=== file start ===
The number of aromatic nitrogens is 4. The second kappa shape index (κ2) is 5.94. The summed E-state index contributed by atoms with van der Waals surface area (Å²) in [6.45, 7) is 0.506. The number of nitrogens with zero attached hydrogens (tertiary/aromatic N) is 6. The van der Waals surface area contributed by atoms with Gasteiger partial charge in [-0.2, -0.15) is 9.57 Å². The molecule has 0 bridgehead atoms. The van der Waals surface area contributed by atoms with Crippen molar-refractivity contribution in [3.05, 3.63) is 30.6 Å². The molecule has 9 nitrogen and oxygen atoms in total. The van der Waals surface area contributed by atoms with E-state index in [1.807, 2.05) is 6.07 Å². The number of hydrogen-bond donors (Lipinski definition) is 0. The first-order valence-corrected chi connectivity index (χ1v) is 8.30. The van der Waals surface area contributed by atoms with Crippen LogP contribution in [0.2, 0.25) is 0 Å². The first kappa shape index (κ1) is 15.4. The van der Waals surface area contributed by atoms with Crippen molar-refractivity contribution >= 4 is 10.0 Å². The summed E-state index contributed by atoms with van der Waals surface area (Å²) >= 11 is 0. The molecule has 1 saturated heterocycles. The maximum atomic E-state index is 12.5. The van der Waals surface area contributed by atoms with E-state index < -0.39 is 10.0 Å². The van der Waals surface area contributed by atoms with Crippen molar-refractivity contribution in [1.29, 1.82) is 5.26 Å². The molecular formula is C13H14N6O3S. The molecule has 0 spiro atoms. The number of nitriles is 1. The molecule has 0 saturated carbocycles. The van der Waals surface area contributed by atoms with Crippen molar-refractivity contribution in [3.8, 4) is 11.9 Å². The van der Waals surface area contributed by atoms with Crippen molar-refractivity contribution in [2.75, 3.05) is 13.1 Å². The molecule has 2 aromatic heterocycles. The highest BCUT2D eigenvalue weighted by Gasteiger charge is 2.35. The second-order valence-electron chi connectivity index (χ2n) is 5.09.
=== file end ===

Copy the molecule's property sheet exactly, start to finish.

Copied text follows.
The number of aromatic nitrogens is 4. The second kappa shape index (κ2) is 5.94. The summed E-state index contributed by atoms with van der Waals surface area (Å²) in [6.45, 7) is 0.506. The number of nitrogens with zero attached hydrogens (tertiary/aromatic N) is 6. The van der Waals surface area contributed by atoms with Gasteiger partial charge in [-0.2, -0.15) is 9.57 Å². The molecule has 0 bridgehead atoms. The van der Waals surface area contributed by atoms with Crippen molar-refractivity contribution in [3.05, 3.63) is 30.6 Å². The molecule has 9 nitrogen and oxygen atoms in total. The van der Waals surface area contributed by atoms with E-state index in [1.807, 2.05) is 6.07 Å². The number of hydrogen-bond donors (Lipinski definition) is 0. The first-order valence-corrected chi connectivity index (χ1v) is 8.30. The van der Waals surface area contributed by atoms with Crippen LogP contribution in [0.2, 0.25) is 0 Å². The first kappa shape index (κ1) is 15.4. The van der Waals surface area contributed by atoms with Crippen molar-refractivity contribution >= 4 is 10.0 Å². The summed E-state index contributed by atoms with van der Waals surface area (Å²) >= 11 is 0. The molecule has 1 saturated heterocycles. The maximum atomic E-state index is 12.5. The van der Waals surface area contributed by atoms with E-state index < -0.39 is 10.0 Å². The van der Waals surface area contributed by atoms with Crippen molar-refractivity contribution in [1.29, 1.82) is 5.26 Å². The molecular formula is C13H14N6O3S. The molecule has 0 spiro atoms. The number of nitriles is 1. The molecule has 0 saturated carbocycles. The van der Waals surface area contributed by atoms with Crippen molar-refractivity contribution in [3.8, 4) is 11.9 Å². The van der Waals surface area contributed by atoms with Crippen molar-refractivity contribution in [2.75, 3.05) is 13.1 Å². The molecule has 2 aromatic heterocycles. The highest BCUT2D eigenvalue weighted by Gasteiger charge is 2.35. The second-order valence-electron chi connectivity index (χ2n) is 5.09.